I have just started reading a classic book on how we think: Irrationality by Stuart Sutherland. It is 20 years old but has been reissued. As the title suggests it is about how we (all of us) routinely think and make decisions in a pretty dumb way. One of the most commons ways we mess up is due to what is called ‘availability error’. We make decisions based on the most immediate and striking facts available to us, the ones in the forefront of our minds. These striking facts are often unreliable and unrepresentative.
For the benefit of the younger readers I should say that this is a reference to the classic Blondie song. Video is here, you can click on it and read this post while listening to a real classic. I wrote it while listening to it more-or-less on a loop.
Below are the final exchanges from a piece on Thursday’s Today programme. Justin Webb is the Today presenter, Brian Hoskins is a scientist from Imperial College, and Nigel Lawson is the ex-Chancellor. It starts with Hoskins addressing the measurement (note that word, it will come up again) that although over the last 40 or so years we had significant global warming, the temperature rise (at the surface) looks to have slowed a bit over the last 10 to 15 years.
On Tuesday I went to one of the general evening physics run by the local group of the Institute of Physics, mainly Paul Stevenson and others on the committee. Future talks here. It was on climate change and the figure that really stood out for me in the talk is above. It is taken from the newly released physical science bit of the 5th report of the IPCC (Intergovernmental Panel on Climate Change). Basically it shows the temperature averaged over the whole of the Earth and over a decade of time, as a function of time. I.e., the average temperature in the 1980s, in the 1990s, etc. The y-axis is in ºC and is I think the difference in temperature in a decade relative to the average temperature between 1961 and 1990.
Correlation does not imply causation is a useful statement for a scientist to bear in mind. It is also good to remember it whenever a politician is claiming some statistic says their policy is a success, they are almost always using correlation to imply they their policy has caused the effect. The best way to see that correlation does not necessarily mean there is cause and effect, is to look at some examples of where two variables are correlated, i.e., where on a plot is one variable is changed so does the other, but where it would be very surprising if one causes the other. There are many examples of this, this paper goes for showing that as the USA imported more lemons from Mexico, fatalities on US highways dropped. Lemons are fine things, a slice of lemon is excellent in a G&T, but the only way they save lives if you have very bad scurvy.
Semester 2 starts on Monday, so I’m revising my lecture notes for my course on partial differential equations. This includes what is called the principle of superposition, which underlies what we know as the interference of waves. This picture (from a user called Spiralz on Wikimedia) shows interference off beautifully. Perhaps this is clearest on the left at about the same height as the ducklings, where the waves set up by the rear duckling intefers with that of its mother to produce a cross-hatched appearance on the water surface due to the addition (superposition) of the two waves going in different directions at that point. Beautiful physics, cute ducklings, what’s not to like.
Probably not, I wouldn’t. But neither of us are the brilliant but eccentric mathematician Grigori Perelman. On Friday I took our seminar speaker to lunch and we chatted about different perspectives on science and maths. The speaker is a mathematician at New York University (NYU), and briefly overlapped with Perelman when Perelman was at the Courant Institute at NYU. Perelman proved the Poincaré conjecture, a very important problem in maths. So important that it is one of the 7 Millenium Prize Problems, each of which has a $1 million prize. Incidentally, 5 of these are still unclaimed if you fancy a challenge.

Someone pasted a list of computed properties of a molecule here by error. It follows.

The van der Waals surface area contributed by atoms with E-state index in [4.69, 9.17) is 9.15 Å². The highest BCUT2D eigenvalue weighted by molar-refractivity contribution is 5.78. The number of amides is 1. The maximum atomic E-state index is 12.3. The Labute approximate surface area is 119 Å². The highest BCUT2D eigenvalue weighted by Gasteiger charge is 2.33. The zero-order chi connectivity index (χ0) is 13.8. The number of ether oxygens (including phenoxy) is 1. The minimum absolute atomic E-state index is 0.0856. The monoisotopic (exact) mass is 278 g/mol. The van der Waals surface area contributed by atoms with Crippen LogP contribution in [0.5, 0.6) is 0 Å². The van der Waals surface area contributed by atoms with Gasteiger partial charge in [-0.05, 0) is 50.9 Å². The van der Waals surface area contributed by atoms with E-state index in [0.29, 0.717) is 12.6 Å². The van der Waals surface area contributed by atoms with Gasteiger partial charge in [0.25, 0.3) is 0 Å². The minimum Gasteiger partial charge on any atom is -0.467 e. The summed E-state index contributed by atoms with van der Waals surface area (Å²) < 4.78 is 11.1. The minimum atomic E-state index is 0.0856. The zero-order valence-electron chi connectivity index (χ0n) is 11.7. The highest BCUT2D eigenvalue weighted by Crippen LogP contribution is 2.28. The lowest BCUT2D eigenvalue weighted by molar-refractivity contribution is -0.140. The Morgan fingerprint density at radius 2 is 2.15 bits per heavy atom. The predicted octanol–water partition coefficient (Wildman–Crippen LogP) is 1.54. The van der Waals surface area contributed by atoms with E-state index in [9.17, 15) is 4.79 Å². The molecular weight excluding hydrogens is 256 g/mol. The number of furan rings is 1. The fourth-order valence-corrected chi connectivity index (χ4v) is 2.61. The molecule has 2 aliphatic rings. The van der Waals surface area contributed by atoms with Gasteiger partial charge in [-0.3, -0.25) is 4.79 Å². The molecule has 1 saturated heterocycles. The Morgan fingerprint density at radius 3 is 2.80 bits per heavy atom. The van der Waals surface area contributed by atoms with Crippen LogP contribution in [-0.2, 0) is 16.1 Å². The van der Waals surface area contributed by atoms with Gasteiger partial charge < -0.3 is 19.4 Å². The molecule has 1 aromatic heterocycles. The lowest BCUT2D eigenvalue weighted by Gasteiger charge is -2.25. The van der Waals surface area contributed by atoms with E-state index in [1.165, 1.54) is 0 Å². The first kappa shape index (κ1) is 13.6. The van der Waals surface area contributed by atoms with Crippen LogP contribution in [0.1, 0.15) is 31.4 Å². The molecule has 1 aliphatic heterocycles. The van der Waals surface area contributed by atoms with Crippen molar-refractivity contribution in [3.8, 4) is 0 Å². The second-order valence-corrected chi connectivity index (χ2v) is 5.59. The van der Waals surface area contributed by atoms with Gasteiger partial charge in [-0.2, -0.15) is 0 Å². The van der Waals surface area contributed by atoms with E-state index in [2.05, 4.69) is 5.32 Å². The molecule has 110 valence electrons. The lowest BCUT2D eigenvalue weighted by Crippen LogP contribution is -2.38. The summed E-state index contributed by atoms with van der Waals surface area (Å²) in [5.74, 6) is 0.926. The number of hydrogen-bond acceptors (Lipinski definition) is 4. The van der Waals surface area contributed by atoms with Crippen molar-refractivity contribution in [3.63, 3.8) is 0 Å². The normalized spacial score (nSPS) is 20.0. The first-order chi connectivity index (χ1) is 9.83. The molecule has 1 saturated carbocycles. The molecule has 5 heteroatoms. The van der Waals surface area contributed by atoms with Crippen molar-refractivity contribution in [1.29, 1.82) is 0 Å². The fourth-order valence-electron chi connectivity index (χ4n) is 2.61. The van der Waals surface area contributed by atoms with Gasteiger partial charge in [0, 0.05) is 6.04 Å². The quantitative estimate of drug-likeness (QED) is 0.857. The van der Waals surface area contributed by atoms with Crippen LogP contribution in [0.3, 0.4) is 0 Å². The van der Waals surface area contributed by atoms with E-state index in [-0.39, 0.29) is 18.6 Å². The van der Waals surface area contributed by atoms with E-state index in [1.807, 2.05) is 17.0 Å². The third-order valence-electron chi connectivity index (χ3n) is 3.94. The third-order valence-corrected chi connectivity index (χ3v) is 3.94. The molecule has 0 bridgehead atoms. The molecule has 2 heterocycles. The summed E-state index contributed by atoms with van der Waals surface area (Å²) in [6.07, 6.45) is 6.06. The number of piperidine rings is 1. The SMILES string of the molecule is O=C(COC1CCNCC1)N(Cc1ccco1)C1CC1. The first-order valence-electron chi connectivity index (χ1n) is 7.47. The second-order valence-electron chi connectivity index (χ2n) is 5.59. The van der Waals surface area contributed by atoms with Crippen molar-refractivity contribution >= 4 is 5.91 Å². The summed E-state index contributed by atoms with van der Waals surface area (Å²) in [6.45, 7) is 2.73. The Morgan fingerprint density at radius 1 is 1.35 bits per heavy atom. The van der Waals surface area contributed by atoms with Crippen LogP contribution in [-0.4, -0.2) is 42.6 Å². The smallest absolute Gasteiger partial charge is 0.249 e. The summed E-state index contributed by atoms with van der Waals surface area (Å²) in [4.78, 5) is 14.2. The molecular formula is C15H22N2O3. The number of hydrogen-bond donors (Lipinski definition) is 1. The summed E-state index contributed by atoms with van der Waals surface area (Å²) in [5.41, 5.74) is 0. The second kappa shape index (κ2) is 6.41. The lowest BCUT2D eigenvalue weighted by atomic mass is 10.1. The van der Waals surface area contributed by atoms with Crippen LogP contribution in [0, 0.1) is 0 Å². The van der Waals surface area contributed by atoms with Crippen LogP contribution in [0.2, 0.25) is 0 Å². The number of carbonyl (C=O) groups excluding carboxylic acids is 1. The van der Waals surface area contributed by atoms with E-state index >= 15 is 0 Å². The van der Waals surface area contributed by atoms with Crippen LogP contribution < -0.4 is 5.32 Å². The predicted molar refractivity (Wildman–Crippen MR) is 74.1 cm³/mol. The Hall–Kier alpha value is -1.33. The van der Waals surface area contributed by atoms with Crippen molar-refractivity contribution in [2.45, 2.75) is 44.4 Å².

Most of the science I do is pure research, research that does not make money. But last week my colleague at Surrey, Joe Keddie, and I went to the kick off meeting of a consortium called Barrier-Plus. It is an EU funded consortium of a bunch of SMEs (Small and Medium Enterprises), the Universities of Lyon and Surrey, and the Paint Research Association. Basically it is funded by EU (taxpayers’) money to fund research mostly by Lyon and us to address research problems the SMEs can’t solve themselves. It’ll run for 3 years, and Joe and I are currently hiring two postdocs (i.e., scientists trained to PhD level) to do the work at Surrey (applications still open of you’re interested …). The kick-off meeting was at the Paint Research Association in Hampton Court, west London.
As I guess many of you (but perhaps not my colleague Paul Stevenson) know, this is a quote from the movie The Princess Bride. For those of you who have sadly missed out on this excellent movie, our hero, Wesley, is chasing one of the bad guys, Vizzini. Vizzini thinks he’s a genius but sadly he isn’t and Wesley keeps thwarting Vizzini’s attempts to throw him off his trail. This irritates Vizzini who keeps exclaiming ‘inconceivable’ when I guess he means ‘impossible’. Finally, one of the guys with Vizzini snaps and says the line above.
The two sexes must be equal. This is true in us, the cells in both men and women need the same amounts of the essential proteins that run these cells. It is also true in all other animals. These proteins are made from the genes on our chromosomes and this is called gene expression. For example muscle cells are the same in men and in women – in both their job is to exert forces – and so in both there will be an optimum amount of a protein that needs to be made from a gene.